Nationally known DJ David Knapp
joins the ranks of gay parents while
still spinning on the circuit.
ALL THE NEWS FOR YOUR LIFE. AND YOUR STYLE.
Faisal Alam, founder of the gay
Islamic group Al-Fatiha, said a
democratic Iraq may not have
much effect on gay Iraqis.
Sen. Joe Biden (D-Del.) said
the RAVE Act passed by
Congress is aimed at event
promoters who 'knowingly'
allow drug use.
Nundini Food Store's deli is an
unexpected delight with memorable Italian sandwiches.
TX Senate passes DOMA
Measure that activists call
'slap in the face' to gay Texans
next up for a House vote
By PENNY WEAVER
A Texas Defense of Marriage Act
(DOMA) is close to becoming law after
receiving Senate approval this week.
The full Texas Senate passed Senate Bill
7 on Tuesday, and the proposal now goes to
the Texas House of Representatives. The
measure would prohibit the state from recognizing same-sex civil unions or marriages performed in other states.
"It's nothing more than a slap in the face
to the LGBT community of this state," said
Randall Ellis, executive director of the
Lesbian/Gay Rights Lobby of Texas (LGRL).
"The passage of DOIVIA by the Texas Senate
illustrates a fact that gays and lesbians know
all too well: Texas discriminates.
"Gays and lesbians are denied literally
Sen. Jeff WentwottJi (left), R-San Antonio, said his Defense of Marriage Act (DOMA) bill — approved by the full
Senate on Tuesday — is designed to 'encourage and protect' traditional marriage between one man and one
woman. One senator argued that Wentworth's DOMA bill is unnecessary, pointing out that Texas Attorney General
Greg Abbott (right) recently said that current Texas law does not recognize civil unions issued in any jurisdiction.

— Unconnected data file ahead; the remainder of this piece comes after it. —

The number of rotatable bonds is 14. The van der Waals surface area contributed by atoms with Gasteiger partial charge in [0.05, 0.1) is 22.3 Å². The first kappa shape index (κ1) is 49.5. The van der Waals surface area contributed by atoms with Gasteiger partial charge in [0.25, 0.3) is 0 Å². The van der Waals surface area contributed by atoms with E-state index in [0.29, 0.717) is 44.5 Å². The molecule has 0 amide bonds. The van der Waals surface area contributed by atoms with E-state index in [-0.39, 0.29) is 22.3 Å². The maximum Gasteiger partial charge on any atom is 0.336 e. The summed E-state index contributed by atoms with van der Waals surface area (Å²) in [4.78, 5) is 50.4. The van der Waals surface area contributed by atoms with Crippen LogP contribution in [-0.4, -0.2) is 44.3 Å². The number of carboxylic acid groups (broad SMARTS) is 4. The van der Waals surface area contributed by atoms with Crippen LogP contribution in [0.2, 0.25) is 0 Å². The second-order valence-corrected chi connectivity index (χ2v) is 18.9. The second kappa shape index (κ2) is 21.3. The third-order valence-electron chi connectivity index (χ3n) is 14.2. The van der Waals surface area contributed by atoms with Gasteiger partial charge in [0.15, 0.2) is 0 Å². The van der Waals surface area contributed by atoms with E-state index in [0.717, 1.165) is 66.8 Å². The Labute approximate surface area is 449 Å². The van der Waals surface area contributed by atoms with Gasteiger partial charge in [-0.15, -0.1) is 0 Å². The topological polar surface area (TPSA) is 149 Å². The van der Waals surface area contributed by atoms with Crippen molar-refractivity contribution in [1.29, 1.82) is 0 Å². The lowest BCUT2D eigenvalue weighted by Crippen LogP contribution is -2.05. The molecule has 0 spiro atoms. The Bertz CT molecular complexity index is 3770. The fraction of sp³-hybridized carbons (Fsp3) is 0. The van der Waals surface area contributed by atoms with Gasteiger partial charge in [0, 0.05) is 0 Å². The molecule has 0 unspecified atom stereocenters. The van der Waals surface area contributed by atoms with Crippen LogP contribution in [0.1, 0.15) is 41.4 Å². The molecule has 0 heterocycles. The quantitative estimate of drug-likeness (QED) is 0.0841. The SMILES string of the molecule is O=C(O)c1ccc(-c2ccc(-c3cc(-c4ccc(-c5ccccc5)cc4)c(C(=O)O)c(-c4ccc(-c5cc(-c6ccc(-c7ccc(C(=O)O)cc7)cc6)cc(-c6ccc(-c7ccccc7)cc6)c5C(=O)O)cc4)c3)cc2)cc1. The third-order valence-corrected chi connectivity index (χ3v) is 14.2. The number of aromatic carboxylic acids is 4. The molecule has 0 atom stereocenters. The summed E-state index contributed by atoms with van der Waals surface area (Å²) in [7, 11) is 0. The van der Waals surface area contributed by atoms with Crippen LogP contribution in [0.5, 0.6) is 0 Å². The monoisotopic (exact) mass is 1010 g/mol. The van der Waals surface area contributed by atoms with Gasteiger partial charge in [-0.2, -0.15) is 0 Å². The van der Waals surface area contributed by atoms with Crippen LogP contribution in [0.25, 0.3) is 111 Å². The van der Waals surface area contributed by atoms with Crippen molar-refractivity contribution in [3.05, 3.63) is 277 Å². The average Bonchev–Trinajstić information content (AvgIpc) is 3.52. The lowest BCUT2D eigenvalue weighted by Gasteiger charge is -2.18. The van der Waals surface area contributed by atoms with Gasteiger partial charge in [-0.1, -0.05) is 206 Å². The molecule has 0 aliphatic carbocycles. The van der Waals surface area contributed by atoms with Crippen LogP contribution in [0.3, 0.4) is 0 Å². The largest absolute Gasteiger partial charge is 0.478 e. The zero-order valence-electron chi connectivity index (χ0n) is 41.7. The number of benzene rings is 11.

hundreds upon hundreds of rights and privileges — everything from tax exemptions to
hospital visitation rights," Ellis added.
Originally filed as S.B. 630, the measure
was re-filed by Sen. Jeff Wentworth, R-San
Antonio, at the request of Lt. Gov. David
Please see TX DOMA on Page 3
Intersexed novel, priest scandal gamer Pulitzers
Awards have history of nods
to gay authors, subjects
By MIKE FLEMING
Two 2003 winners of the coveted
Pulitzer Prizes that were announced April
7 touch on gay and transgender issues,
highlighting the awards' increasingly progressive record supporting excellence in
journalism, literature, music and drama
regardless of the sexual orientation or
gender identity of its topics or authors.
"Middlesex" by Jeffrey Eugenides,
which follows a family across eight generations through the eyes of an intersexed
narrator, won the 2003 Pulitzer Prize for
Fiction. The Boston Globe won the award
for Public Service Journalism for its coverage of last year's Catholic priest sexual
"Middlesex" tells the story of a Greek-
American family from the perspective of a
protagonist first called Callie, then called
Cal, who has genitals of both sexes, was
raised as a girl and later identifies as male.
"I take things that are a little bit freaky,
and I de-freak them," Eugenides told
National Public Radio. "This story, when you
read it, becoming a hermaphrodite is not
something that we all don't experience. It's
really closer to what everyone feels in puberty and what everybody feels growing up. It's
sort of a symbolic story for... an experience
that is very common to all of us."
Eugenides, a heterosexual biological
male, is also a National Book Critics Circle
Finalist and a Transgendered Fiction
Finalist for the Lambda Literary
Awards, which focuses recognition
each year on books with gay or transgender subject matter.
The "Lammys" are scheduled to be
awarded May 29 in Los Angeles.
The Boston Globe won its Pulitzer
for "courageous, comprehensive coverage of sexual abuse by priests, an
effort that piereced secrecy, stirred
local, national and international reaction and produced changes in the Roman
Catholic Church," according to a statement from the Pulitzer board.
Please see PUUTZER on Page 5
Author Jeffrey Eugenides
won his first Pulitzer Prize for Fiction for
'Middlesex,' an eight-generation family saga told
from the perspective of an intersexed narrator who
changes his gender identity halfway through the
book. (Photo by Petr David Josek/AP)